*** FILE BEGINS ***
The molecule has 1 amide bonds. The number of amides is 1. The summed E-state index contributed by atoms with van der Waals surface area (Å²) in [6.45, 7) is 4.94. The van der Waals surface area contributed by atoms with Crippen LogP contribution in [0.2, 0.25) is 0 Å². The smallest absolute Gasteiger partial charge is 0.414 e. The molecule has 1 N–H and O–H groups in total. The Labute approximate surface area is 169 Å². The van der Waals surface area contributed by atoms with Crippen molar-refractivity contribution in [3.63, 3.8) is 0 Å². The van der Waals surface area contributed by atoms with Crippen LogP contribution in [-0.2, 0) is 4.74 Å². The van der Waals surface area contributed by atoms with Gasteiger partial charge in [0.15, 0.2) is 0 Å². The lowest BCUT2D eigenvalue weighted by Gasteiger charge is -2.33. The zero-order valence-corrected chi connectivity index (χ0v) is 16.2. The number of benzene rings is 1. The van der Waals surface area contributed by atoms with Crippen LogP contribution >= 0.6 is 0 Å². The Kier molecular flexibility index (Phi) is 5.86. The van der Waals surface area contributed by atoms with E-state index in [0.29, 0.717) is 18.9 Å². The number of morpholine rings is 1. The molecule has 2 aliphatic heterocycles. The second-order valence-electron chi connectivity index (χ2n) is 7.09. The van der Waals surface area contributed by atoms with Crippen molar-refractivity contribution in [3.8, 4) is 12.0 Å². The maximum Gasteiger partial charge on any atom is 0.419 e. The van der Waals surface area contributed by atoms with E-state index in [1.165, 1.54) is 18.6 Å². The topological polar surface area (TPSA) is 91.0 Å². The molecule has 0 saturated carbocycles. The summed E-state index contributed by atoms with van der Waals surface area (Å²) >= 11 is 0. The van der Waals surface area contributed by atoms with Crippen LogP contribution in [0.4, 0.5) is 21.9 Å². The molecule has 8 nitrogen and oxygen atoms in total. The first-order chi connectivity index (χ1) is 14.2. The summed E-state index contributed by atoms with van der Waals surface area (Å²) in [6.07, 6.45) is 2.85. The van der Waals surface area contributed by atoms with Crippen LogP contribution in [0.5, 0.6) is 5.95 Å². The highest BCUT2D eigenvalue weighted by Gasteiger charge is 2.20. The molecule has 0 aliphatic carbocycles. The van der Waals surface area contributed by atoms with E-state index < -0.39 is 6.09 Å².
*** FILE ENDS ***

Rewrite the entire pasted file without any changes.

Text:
The molecule has 1 amide bonds. The number of amides is 1. The summed E-state index contributed by atoms with van der Waals surface area (Å²) in [6.45, 7) is 4.94. The van der Waals surface area contributed by atoms with Crippen LogP contribution in [0.2, 0.25) is 0 Å². The smallest absolute Gasteiger partial charge is 0.414 e. The molecule has 1 N–H and O–H groups in total. The Labute approximate surface area is 169 Å². The van der Waals surface area contributed by atoms with Crippen molar-refractivity contribution in [3.63, 3.8) is 0 Å². The van der Waals surface area contributed by atoms with Crippen LogP contribution in [-0.2, 0) is 4.74 Å². The van der Waals surface area contributed by atoms with Gasteiger partial charge in [0.15, 0.2) is 0 Å². The lowest BCUT2D eigenvalue weighted by Gasteiger charge is -2.33. The zero-order valence-corrected chi connectivity index (χ0v) is 16.2. The number of benzene rings is 1. The van der Waals surface area contributed by atoms with Crippen LogP contribution >= 0.6 is 0 Å². The Kier molecular flexibility index (Phi) is 5.86. The van der Waals surface area contributed by atoms with E-state index in [0.29, 0.717) is 18.9 Å². The number of morpholine rings is 1. The molecule has 2 aliphatic heterocycles. The second-order valence-electron chi connectivity index (χ2n) is 7.09. The van der Waals surface area contributed by atoms with Crippen molar-refractivity contribution in [3.8, 4) is 12.0 Å². The maximum Gasteiger partial charge on any atom is 0.419 e. The van der Waals surface area contributed by atoms with E-state index in [1.165, 1.54) is 18.6 Å². The topological polar surface area (TPSA) is 91.0 Å². The molecule has 0 saturated carbocycles. The summed E-state index contributed by atoms with van der Waals surface area (Å²) >= 11 is 0. The van der Waals surface area contributed by atoms with Crippen LogP contribution in [0.4, 0.5) is 21.9 Å². The molecule has 8 nitrogen and oxygen atoms in total. The first-order chi connectivity index (χ1) is 14.2. The summed E-state index contributed by atoms with van der Waals surface area (Å²) in [6.07, 6.45) is 2.85. The van der Waals surface area contributed by atoms with Crippen LogP contribution in [0.5, 0.6) is 5.95 Å². The highest BCUT2D eigenvalue weighted by Gasteiger charge is 2.20. The molecule has 0 aliphatic carbocycles. The van der Waals surface area contributed by atoms with E-state index < -0.39 is 6.09 Å².